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Another year, another record shattered

Amount returned jumps by $28 million

Published: Tuesday, Jan. 22, 2013 3:00 p.m. CDT
Caption
(Photo submitted)
Illinois State Treasurer Dan Rutherford’s office returned $129 million in cash and assets to its rightful owners, a 27-percent increase over last year.

SPRINGFIELD, Ill. — More money in people’s wallets. That’s what happened during Illinois State Treasurer Dan Rutherford’s second year in office as he broke his previous record for returning more cash and assets to owners.

The total returned in 2012 was $129 million, a 27-percent increase over last year.

“I am committed to returning as much money and other assets to the rightful owners as possible,” said Rutherford. “It is the right thing to do for the owners, and it is putting millions of dollars back into the Illinois economy.”

In 2011, Rutherford’s first year in office, the total returned was $101 million, which was a 23-percent increase over 2010.

He credits the new name, I-Cash, and the I-Cash outreach efforts highlighting recent claimants as a large part of the reason for the increase last year.

“Our statewide tour in July announcing I-Cash resonated with Illinoisans and they turned to our website database in droves. That resulted in another double-digit increase in dollars returned, which means more people are finding and claiming assets.”

I-Cash brought several benefits to the Illinois State Treasurer’s Office Unclaimed Property Division (UPD): 

• Name that taps into the popularity of the iPhone, I-PASS, etc.

• Website (Icash.Illinois.gov) gives more credibility as a state government website than the previous address, which ended in .net.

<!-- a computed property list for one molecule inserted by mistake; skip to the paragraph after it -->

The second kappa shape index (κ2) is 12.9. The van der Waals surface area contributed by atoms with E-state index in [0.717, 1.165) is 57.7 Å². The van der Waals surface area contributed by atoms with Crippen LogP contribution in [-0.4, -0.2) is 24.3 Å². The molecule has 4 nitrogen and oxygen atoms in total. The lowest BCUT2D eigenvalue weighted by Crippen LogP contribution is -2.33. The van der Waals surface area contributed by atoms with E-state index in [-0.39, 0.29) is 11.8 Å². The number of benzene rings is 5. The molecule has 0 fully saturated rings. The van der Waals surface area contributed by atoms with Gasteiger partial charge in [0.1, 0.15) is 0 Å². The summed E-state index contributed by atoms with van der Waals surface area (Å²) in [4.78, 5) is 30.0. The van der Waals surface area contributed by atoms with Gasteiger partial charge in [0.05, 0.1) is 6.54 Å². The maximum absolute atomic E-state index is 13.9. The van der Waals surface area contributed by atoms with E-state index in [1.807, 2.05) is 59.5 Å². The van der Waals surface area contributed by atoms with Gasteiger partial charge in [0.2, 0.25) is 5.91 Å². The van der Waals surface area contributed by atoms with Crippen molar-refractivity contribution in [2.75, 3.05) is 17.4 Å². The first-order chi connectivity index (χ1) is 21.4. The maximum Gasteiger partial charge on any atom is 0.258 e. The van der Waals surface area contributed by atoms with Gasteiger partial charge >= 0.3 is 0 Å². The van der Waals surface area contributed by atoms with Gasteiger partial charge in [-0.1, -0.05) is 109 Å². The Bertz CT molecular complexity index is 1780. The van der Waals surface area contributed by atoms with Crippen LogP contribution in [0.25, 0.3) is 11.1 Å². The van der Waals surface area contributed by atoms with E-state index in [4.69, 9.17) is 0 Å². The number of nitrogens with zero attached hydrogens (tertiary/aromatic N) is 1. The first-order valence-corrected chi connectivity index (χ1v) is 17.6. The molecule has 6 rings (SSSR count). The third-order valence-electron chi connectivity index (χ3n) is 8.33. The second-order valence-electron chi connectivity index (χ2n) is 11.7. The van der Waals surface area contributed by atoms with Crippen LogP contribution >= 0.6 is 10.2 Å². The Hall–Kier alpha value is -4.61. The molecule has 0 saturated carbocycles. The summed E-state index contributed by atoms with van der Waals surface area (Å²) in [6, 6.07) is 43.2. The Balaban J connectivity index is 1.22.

• Website and materials highlight five Illinoisans who claimed money, which puts faces on the I-Cash story

• More user-friendly website.

Calendar year 2011 marked the first time in the program’s history that the amount of returned assets hit the $100 million mark and that level was surpassed in 2012.

“Amounts returned in 2012 ranged anywhere from a couple of dollars all the way up to an individual claim of $9 million,” said Rutherford. “Here in Illinois, one in eight people has something listed in the I-Cash database, and you won’t know if you’ve got something unless you search your name and your relatives’ names.”  

The costs for marketing and supporting the I-Cash program are not paid for with tax dollars; instead, the program is funded through the Unclaimed Property Trust Fund.

Most of the state’s tangible unclaimed property is held in the treasurer’s vault at the Illinois State Capitol, which was used to store the state’s cash, bonds and securities for more than 100 years.

The vault can hold up to 100,000 items in unclaimed property, but it is close to being at maximum capacity. 

I-Cash helps reunite owners with their unclaimed property. UPD currently has $1.7 billion in cash, plus contents from Illinois bank safe deposit boxes that have been abandoned for at least five years.

It is common for people to lose track of their assets when they move or when loved ones pass away.

Businesses and banks are required to turn over unclaimed accounts to the treasurer’s office.

Some examples of unclaimed property currently held by the treasurer’s office include the following:

• Money from inactive savings and checking accounts 

• Unpaid wages or commissions 

• Stocks, bonds and mutual funds 

• Money orders and bill overpayments 

• Paid-up life insurance policies 

• Safe deposit box contents.

To search the I-Cash database, go to Icash.Illinois.gov. The website is updated weekly to reflect new properties remitted to the office.

You can contact the Unclaimed Property Division by calling 217-785-6998, although searches cannot be completed by telephone, or by emailing info@Icash.Illinois.gov. 

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